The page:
“We’re really trying to change that narrative,” she says. “The art market is very cruel to artists who don’t have the requisite background in formal education and connections, ascendancy and society,” Anderson says. “It took a long time to start putting in place a means by which these artists would be seen in the museum culture. I’ve spent a lot of time in and out of the South trying to expand the canon of American art history to include these artists. We look at museums as our partners. We have now 20 leading art museums coast to coast that have acquired work from us. And we anticipate having another 30 or 40 museums nationally and internationally in the next few years acquire work,” he adds.
Souls Grown Deep Foundation’s board member Lola C. West experienced the art world’s disconnect firsthand. “When I was in junior high, I had a black art teacher, and he liked my work,” West says. “So he would exhibit it in the school, and then he recommended me for honor art class in high school. When I got to high school, on my first day of honor art class, this white male teacher asked us to draw something. I drew. He came by my desk and he said, ‘You call that art?’ That was the end of me and art forever.”
The last r comes out of her mouth echoing the sense of finality. “I am at heart an artist,” she muses, thinking back on the moment when she decided to put down her pencil. “I have a deep love for art, and my entire apartment has always been nothing but black art.”
The walls of her Manhattan home are covered from floor to ceiling in pieces by black artists, and she is amazed by the resourcefulness of the quilters down in Gee’s Bend. So, when the opportunity came to support their work, she took it. Mary Margaret Pettway was born down in the Bend. A third-generation quilter, the now-famous works of art were always part of her reality.
“When we were babies, we were wrapped in the quilts,” Pettway explains. “When we became children, we would be up under the quilts, threading needles and passing them back through the quilts when they were needed.”
The girls are 9 or 10 when they start helping with the quilts. “You would start sewing on the ends of the quilt, and if the stitches didn’t meet where your mama or grandmama wanted them to, you’ve got to take them out and do them again,” she says with a laugh. By 12, many were working on their first full pieces. This is where Pettway learned her skills, seated at the feet of God-fearing wise women who discussed politics and Bible lessons as they sewed. They exchanged recipes and talked about their fears. Her mother, Lucy T. Pettway, was a perfectionist, and one of her pieces, Birds In the Air, is housed at the High Museum in Atlanta. Knowing her mother’s artwork is appreciated by art enthusiasts gives her a sense of pride.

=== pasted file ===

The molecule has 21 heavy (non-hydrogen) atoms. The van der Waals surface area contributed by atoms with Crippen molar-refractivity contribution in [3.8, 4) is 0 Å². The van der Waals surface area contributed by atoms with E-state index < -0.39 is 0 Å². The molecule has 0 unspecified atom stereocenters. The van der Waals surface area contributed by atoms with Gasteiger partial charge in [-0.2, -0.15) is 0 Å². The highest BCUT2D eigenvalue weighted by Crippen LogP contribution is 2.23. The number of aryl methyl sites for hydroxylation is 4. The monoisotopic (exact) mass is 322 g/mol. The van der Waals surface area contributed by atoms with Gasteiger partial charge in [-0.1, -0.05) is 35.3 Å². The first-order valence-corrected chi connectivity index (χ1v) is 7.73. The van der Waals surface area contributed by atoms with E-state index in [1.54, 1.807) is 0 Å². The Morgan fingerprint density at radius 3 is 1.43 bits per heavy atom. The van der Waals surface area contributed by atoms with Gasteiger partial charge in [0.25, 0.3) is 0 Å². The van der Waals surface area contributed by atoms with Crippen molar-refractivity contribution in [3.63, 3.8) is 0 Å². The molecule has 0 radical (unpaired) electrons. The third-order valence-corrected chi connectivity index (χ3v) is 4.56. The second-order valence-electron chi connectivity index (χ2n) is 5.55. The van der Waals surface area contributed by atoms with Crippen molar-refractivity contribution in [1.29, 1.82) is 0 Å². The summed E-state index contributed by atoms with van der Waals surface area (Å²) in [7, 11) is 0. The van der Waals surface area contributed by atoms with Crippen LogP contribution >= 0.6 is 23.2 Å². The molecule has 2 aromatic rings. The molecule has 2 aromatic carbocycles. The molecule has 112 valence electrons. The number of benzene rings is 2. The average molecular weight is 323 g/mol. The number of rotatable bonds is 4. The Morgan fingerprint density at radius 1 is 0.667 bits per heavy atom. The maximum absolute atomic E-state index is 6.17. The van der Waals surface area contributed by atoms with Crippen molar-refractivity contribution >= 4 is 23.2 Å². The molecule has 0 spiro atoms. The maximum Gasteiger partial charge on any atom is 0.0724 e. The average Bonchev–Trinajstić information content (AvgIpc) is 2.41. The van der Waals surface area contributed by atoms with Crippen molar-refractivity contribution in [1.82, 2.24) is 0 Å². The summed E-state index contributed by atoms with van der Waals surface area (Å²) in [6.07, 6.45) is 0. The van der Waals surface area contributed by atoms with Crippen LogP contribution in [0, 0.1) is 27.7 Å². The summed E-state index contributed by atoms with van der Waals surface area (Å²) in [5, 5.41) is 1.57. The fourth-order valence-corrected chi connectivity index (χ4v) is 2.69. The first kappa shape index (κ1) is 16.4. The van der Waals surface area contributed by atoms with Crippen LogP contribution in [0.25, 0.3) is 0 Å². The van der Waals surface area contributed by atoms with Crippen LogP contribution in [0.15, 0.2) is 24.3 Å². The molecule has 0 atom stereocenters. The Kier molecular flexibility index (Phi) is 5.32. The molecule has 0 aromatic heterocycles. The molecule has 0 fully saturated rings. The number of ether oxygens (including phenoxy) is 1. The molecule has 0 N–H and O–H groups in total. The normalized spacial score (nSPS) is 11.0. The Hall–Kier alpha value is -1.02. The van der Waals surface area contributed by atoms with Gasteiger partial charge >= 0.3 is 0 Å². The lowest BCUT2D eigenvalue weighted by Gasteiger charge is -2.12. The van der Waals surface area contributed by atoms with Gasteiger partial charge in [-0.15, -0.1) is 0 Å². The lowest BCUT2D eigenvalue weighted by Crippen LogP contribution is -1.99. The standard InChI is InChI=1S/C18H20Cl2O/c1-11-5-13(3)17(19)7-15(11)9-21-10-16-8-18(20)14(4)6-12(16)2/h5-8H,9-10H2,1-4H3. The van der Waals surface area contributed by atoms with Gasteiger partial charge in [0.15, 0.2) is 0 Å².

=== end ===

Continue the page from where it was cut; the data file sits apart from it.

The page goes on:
Not content to follow in her mother’s footsteps, she works in something many wish to move away from. “It’s something to put up a quilt,” Pettway explains. “You quilt it out, clip it, hem it and trim it. They don’t want the labor-intensiveness of it.” When The Quilts of Gee’s Bend exhibition opened in Houston in 2002, the quilts took on a new meaning for Pettway. When she learned that the exhibition routinely broke museum attendance records, she finally understood the visual and aesthetic power of what her family created.
“That was pure pride,” she says. “I knew we had finally made it at that point.”
During the recent reveal of the Obama portraits at the Smithsonian National Portrait Gallery, Pettway’s pride only grew. In the iconic portrait of Michelle Obama, painted by African American artist Amy Sherald, Mrs. Obama’s dress dominates the frame. The ensemble was designed by Michelle Smith, founder of the label Milly. Its geometric print, which mixes rectangles, triangles and circles, resembles the quilt masterpieces made by the women of Gee’s Bend. Sherald’s intentional choices sparked much discussion and acclaim, situating the culture and social history of the artists of Gee’s Bend in a way that allows the greater public to learn more about the quilting collective and cultivates more discussions about the art. With the help of the Souls Grown Deep Foundation, art enthusiasts can keep coming to Gee’s Bend to learn more about the creativity, determination and survival of this community and their place in the narrative of contemporary American art.